The state’s antitrust lawsuit against Sutter Health is a welcome move to stop Sutter from inflating health care costs across the Northern California market.
The lawsuit alleges that Sutter has illegally used its market power to compel commercial health plans to contract with all or none of its hospitals, extract exorbitant prices and prohibit use of financial incentives to encourage use of lower-cost providers.
The problem is not just Sutter, however, but insurance-contracted provider networks (preferred provider organizations and health maintenance organizations), where insurers negotiate medical service prices, keep those prices hidden and make other private deals that maximize revenue at purchaser and consumer expense.
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California’s government would set prices for hospital stays, doctor visits and other health care services under legislation introduced Monday, vastly remaking the industry in a bid to lower health care costs.
The proposal, which drew swift opposition from the health care industry, comes amid a fierce debate in California as activists on the left push aggressively for a system that would provide government-funded insurance for everyone in the state.
Across the country, rising health care costs have put the industry, lawmaker and employers and consumers at odds.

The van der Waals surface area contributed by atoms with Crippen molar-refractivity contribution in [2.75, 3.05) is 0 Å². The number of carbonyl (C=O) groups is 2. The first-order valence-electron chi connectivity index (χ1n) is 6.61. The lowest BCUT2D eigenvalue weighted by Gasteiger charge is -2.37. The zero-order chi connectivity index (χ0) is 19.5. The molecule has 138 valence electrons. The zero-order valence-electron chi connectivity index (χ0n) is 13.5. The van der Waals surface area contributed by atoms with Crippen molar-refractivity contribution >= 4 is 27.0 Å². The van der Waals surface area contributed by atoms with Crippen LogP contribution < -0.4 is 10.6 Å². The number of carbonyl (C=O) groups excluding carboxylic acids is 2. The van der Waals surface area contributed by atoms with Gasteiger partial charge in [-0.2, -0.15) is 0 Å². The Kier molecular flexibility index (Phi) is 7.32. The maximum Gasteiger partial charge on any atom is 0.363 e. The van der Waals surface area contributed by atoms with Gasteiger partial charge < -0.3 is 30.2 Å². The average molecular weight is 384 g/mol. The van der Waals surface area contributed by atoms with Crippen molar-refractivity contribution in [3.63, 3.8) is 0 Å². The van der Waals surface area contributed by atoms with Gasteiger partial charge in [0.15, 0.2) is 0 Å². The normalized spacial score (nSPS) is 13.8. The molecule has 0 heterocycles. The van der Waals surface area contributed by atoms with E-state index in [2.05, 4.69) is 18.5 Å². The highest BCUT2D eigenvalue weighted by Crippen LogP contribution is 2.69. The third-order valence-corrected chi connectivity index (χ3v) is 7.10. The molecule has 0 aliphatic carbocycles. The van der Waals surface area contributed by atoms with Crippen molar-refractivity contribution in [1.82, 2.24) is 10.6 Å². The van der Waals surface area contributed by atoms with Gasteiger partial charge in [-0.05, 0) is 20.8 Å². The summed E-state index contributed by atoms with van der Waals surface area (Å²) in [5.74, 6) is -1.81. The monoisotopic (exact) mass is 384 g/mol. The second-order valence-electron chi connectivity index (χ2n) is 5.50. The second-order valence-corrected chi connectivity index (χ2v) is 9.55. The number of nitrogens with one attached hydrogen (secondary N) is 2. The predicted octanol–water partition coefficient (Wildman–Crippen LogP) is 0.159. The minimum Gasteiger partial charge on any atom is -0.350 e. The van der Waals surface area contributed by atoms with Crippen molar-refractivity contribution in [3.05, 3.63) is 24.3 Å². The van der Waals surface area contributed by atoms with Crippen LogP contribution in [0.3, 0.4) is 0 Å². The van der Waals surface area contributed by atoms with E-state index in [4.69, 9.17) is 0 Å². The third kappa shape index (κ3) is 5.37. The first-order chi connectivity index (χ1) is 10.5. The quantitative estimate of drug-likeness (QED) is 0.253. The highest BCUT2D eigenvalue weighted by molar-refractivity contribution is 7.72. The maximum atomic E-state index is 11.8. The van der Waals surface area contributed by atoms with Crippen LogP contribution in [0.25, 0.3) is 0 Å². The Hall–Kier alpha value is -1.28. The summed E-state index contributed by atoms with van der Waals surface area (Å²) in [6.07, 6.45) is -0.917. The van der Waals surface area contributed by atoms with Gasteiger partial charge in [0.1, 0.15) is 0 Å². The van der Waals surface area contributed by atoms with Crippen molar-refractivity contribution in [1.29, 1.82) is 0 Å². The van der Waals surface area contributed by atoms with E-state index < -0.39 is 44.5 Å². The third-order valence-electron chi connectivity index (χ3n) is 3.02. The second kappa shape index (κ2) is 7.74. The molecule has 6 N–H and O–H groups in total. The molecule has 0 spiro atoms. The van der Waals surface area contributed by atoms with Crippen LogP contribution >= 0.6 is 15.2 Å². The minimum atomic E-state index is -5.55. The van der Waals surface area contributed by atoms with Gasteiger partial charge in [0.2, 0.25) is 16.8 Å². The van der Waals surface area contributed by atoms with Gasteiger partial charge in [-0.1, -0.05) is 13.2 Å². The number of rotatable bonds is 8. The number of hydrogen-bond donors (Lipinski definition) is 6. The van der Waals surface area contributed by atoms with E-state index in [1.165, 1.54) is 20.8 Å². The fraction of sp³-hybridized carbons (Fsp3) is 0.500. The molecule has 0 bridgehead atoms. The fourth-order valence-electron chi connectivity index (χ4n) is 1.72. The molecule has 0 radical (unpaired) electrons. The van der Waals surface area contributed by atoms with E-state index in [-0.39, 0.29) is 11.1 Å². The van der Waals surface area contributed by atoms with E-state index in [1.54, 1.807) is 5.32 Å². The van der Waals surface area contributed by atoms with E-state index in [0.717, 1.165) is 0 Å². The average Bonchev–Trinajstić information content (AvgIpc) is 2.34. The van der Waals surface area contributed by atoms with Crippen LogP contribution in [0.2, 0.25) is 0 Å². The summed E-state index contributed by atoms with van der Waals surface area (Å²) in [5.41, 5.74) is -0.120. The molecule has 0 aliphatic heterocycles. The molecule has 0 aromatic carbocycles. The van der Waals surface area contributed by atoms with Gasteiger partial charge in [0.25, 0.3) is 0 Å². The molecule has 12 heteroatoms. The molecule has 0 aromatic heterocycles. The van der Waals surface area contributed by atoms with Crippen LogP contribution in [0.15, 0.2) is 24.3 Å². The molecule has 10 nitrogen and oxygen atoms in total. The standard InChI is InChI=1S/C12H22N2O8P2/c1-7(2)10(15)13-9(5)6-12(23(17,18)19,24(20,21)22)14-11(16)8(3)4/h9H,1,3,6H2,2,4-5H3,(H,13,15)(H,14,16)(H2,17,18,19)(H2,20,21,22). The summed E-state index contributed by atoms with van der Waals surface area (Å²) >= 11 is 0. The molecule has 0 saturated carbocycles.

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President Donald Trump signed a broad executive order urging a revamp of federal government aid programs Tuesday, invigorating a contentious debate from which Republicans hope to gain momentum before the November elections.
The executive order lays out broad principles for overhauling government aid programs to require that more participants prove they are working or trying to find jobs, senior administration officials said. It also instructs federal agencies to propose changes to the programs they oversee and craft new regulations if necessary. The order is primarily aimed at programs such as food stamps, which covers about 43 million Americans, Medicaid, which covers 74 million people, and housing programs, an official said.
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The federal health insurance exchange allows people to enroll for insurance coverage outside of the annual open enrollment period under certain circumstances, such as losing coverage from an employer. Insurers are concerned that some people are misusing this flexibility by reenrolling after their coverage was terminated for nonpayment of premiums. Not only is this against the rules, but it undermines the stability of the exchange. CMS doesn’t collect complete data that would allow it to gauge the extent of the problem. GAO recommends gathering data on coverage terminations for nonpayment of premiums.
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The White House on Friday cleared the CMS to scale back efforts to evaluate Indiana’s conservative approach to Medicaid expansion. The move could prevent the agency from gathering adequate data to determine if the state’s method of expansion harmed access to care.
Some feel that even with a scaled-back study, the CMS could still glean pertinent information from Indiana about the impact its expansion approach has had on Medicaid beneficiaries.